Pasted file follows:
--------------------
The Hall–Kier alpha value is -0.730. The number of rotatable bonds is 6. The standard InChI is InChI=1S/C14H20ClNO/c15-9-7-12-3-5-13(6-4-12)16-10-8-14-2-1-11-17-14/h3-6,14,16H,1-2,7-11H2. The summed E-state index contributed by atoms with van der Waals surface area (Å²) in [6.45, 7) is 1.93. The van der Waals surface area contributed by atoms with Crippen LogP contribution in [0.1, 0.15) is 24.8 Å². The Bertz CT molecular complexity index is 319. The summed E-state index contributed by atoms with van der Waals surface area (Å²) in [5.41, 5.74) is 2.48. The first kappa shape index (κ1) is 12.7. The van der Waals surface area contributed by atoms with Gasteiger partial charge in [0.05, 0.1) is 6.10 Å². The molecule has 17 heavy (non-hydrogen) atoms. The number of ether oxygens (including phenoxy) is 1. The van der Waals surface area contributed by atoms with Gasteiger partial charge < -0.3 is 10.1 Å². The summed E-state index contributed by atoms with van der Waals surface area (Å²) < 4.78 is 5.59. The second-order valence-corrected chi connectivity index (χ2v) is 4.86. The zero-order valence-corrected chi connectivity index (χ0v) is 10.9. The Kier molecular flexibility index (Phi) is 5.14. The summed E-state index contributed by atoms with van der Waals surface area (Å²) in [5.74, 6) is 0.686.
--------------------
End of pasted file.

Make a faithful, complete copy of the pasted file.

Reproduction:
The Hall–Kier alpha value is -0.730. The number of rotatable bonds is 6. The standard InChI is InChI=1S/C14H20ClNO/c15-9-7-12-3-5-13(6-4-12)16-10-8-14-2-1-11-17-14/h3-6,14,16H,1-2,7-11H2. The summed E-state index contributed by atoms with van der Waals surface area (Å²) in [6.45, 7) is 1.93. The van der Waals surface area contributed by atoms with Crippen LogP contribution in [0.1, 0.15) is 24.8 Å². The Bertz CT molecular complexity index is 319. The summed E-state index contributed by atoms with van der Waals surface area (Å²) in [5.41, 5.74) is 2.48. The first kappa shape index (κ1) is 12.7. The van der Waals surface area contributed by atoms with Gasteiger partial charge in [0.05, 0.1) is 6.10 Å². The molecule has 17 heavy (non-hydrogen) atoms. The number of ether oxygens (including phenoxy) is 1. The van der Waals surface area contributed by atoms with Gasteiger partial charge < -0.3 is 10.1 Å². The summed E-state index contributed by atoms with van der Waals surface area (Å²) < 4.78 is 5.59. The second-order valence-corrected chi connectivity index (χ2v) is 4.86. The zero-order valence-corrected chi connectivity index (χ0v) is 10.9. The Kier molecular flexibility index (Phi) is 5.14. The summed E-state index contributed by atoms with van der Waals surface area (Å²) in [5.74, 6) is 0.686.